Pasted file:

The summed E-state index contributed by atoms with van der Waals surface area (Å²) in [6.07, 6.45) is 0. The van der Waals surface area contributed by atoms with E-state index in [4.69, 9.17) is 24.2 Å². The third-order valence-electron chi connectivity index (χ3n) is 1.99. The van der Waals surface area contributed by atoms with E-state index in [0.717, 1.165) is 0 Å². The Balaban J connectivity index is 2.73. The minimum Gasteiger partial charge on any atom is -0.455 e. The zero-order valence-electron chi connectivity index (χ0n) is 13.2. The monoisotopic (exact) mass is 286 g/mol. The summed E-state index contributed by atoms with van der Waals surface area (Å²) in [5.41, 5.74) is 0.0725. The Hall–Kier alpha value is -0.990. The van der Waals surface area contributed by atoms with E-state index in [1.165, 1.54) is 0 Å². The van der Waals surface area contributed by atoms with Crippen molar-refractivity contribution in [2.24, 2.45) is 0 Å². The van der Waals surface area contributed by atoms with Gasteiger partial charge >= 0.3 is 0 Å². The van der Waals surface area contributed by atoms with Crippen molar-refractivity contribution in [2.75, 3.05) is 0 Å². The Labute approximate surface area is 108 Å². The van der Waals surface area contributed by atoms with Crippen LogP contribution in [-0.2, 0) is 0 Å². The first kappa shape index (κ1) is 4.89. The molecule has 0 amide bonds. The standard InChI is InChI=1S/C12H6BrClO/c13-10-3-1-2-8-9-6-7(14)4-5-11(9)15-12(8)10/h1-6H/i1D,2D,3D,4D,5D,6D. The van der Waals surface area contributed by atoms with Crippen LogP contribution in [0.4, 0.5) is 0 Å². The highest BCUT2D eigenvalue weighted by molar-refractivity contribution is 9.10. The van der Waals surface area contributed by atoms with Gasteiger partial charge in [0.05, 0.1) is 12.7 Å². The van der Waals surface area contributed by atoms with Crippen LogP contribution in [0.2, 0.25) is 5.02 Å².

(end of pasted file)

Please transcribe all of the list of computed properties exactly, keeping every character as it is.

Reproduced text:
The summed E-state index contributed by atoms with van der Waals surface area (Å²) in [6.07, 6.45) is 0. The van der Waals surface area contributed by atoms with E-state index in [4.69, 9.17) is 24.2 Å². The third-order valence-electron chi connectivity index (χ3n) is 1.99. The van der Waals surface area contributed by atoms with E-state index in [0.717, 1.165) is 0 Å². The Balaban J connectivity index is 2.73. The minimum Gasteiger partial charge on any atom is -0.455 e. The zero-order valence-electron chi connectivity index (χ0n) is 13.2. The monoisotopic (exact) mass is 286 g/mol. The summed E-state index contributed by atoms with van der Waals surface area (Å²) in [5.41, 5.74) is 0.0725. The Hall–Kier alpha value is -0.990. The van der Waals surface area contributed by atoms with E-state index in [1.165, 1.54) is 0 Å². The van der Waals surface area contributed by atoms with Crippen molar-refractivity contribution in [2.24, 2.45) is 0 Å². The van der Waals surface area contributed by atoms with Gasteiger partial charge >= 0.3 is 0 Å². The van der Waals surface area contributed by atoms with Crippen molar-refractivity contribution in [2.75, 3.05) is 0 Å². The Labute approximate surface area is 108 Å². The van der Waals surface area contributed by atoms with Crippen LogP contribution in [-0.2, 0) is 0 Å². The first kappa shape index (κ1) is 4.89. The molecule has 0 amide bonds. The standard InChI is InChI=1S/C12H6BrClO/c13-10-3-1-2-8-9-6-7(14)4-5-11(9)15-12(8)10/h1-6H/i1D,2D,3D,4D,5D,6D. The van der Waals surface area contributed by atoms with Crippen LogP contribution in [0.4, 0.5) is 0 Å². The highest BCUT2D eigenvalue weighted by molar-refractivity contribution is 9.10. The van der Waals surface area contributed by atoms with Gasteiger partial charge in [0.05, 0.1) is 12.7 Å². The van der Waals surface area contributed by atoms with Crippen LogP contribution in [0.2, 0.25) is 5.02 Å².